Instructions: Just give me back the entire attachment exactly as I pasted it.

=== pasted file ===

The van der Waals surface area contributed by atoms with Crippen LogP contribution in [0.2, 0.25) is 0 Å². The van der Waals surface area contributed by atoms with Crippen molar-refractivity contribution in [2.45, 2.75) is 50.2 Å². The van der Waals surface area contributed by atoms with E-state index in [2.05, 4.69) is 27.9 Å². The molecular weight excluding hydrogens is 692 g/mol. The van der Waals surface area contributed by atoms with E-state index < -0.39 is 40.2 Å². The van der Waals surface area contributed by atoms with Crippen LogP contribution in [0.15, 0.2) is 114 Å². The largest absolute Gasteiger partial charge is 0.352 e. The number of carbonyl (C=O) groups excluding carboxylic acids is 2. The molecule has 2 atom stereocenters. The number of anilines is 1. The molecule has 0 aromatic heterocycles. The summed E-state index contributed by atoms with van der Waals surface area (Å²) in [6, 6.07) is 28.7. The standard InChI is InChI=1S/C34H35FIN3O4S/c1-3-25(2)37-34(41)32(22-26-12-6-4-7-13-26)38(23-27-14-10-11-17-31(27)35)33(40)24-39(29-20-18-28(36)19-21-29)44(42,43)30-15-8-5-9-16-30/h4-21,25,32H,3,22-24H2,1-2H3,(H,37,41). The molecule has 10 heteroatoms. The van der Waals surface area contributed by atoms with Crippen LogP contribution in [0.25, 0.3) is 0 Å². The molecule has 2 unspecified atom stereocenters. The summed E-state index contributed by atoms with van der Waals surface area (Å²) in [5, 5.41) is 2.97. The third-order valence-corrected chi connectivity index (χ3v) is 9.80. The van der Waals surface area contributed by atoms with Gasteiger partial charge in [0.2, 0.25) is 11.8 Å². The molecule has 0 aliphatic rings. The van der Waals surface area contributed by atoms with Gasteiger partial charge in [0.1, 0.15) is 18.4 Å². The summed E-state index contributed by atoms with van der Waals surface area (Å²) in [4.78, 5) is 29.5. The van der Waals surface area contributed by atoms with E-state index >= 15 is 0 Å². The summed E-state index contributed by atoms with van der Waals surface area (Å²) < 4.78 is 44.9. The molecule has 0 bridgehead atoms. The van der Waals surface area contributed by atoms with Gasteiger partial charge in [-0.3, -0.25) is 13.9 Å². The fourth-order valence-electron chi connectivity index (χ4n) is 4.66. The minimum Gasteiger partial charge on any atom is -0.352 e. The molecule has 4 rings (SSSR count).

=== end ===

The van der Waals surface area contributed by atoms with Crippen LogP contribution in [0.2, 0.25) is 0 Å². The van der Waals surface area contributed by atoms with Crippen molar-refractivity contribution in [2.45, 2.75) is 50.2 Å². The van der Waals surface area contributed by atoms with E-state index in [2.05, 4.69) is 27.9 Å². The molecular weight excluding hydrogens is 692 g/mol. The van der Waals surface area contributed by atoms with E-state index < -0.39 is 40.2 Å². The van der Waals surface area contributed by atoms with Crippen LogP contribution in [0.15, 0.2) is 114 Å². The largest absolute Gasteiger partial charge is 0.352 e. The number of carbonyl (C=O) groups excluding carboxylic acids is 2. The molecule has 2 atom stereocenters. The number of anilines is 1. The molecule has 0 aromatic heterocycles. The summed E-state index contributed by atoms with van der Waals surface area (Å²) in [6, 6.07) is 28.7. The standard InChI is InChI=1S/C34H35FIN3O4S/c1-3-25(2)37-34(41)32(22-26-12-6-4-7-13-26)38(23-27-14-10-11-17-31(27)35)33(40)24-39(29-20-18-28(36)19-21-29)44(42,43)30-15-8-5-9-16-30/h4-21,25,32H,3,22-24H2,1-2H3,(H,37,41). The molecule has 10 heteroatoms. The van der Waals surface area contributed by atoms with Crippen LogP contribution in [0.25, 0.3) is 0 Å². The molecule has 2 unspecified atom stereocenters. The summed E-state index contributed by atoms with van der Waals surface area (Å²) in [5, 5.41) is 2.97. The third-order valence-corrected chi connectivity index (χ3v) is 9.80. The van der Waals surface area contributed by atoms with Gasteiger partial charge in [0.2, 0.25) is 11.8 Å². The molecule has 0 aliphatic rings. The van der Waals surface area contributed by atoms with Gasteiger partial charge in [0.1, 0.15) is 18.4 Å². The summed E-state index contributed by atoms with van der Waals surface area (Å²) in [4.78, 5) is 29.5. The van der Waals surface area contributed by atoms with E-state index >= 15 is 0 Å². The summed E-state index contributed by atoms with van der Waals surface area (Å²) < 4.78 is 44.9. The molecule has 0 bridgehead atoms. The van der Waals surface area contributed by atoms with Gasteiger partial charge in [-0.3, -0.25) is 13.9 Å². The fourth-order valence-electron chi connectivity index (χ4n) is 4.66. The minimum Gasteiger partial charge on any atom is -0.352 e. The molecule has 4 rings (SSSR count).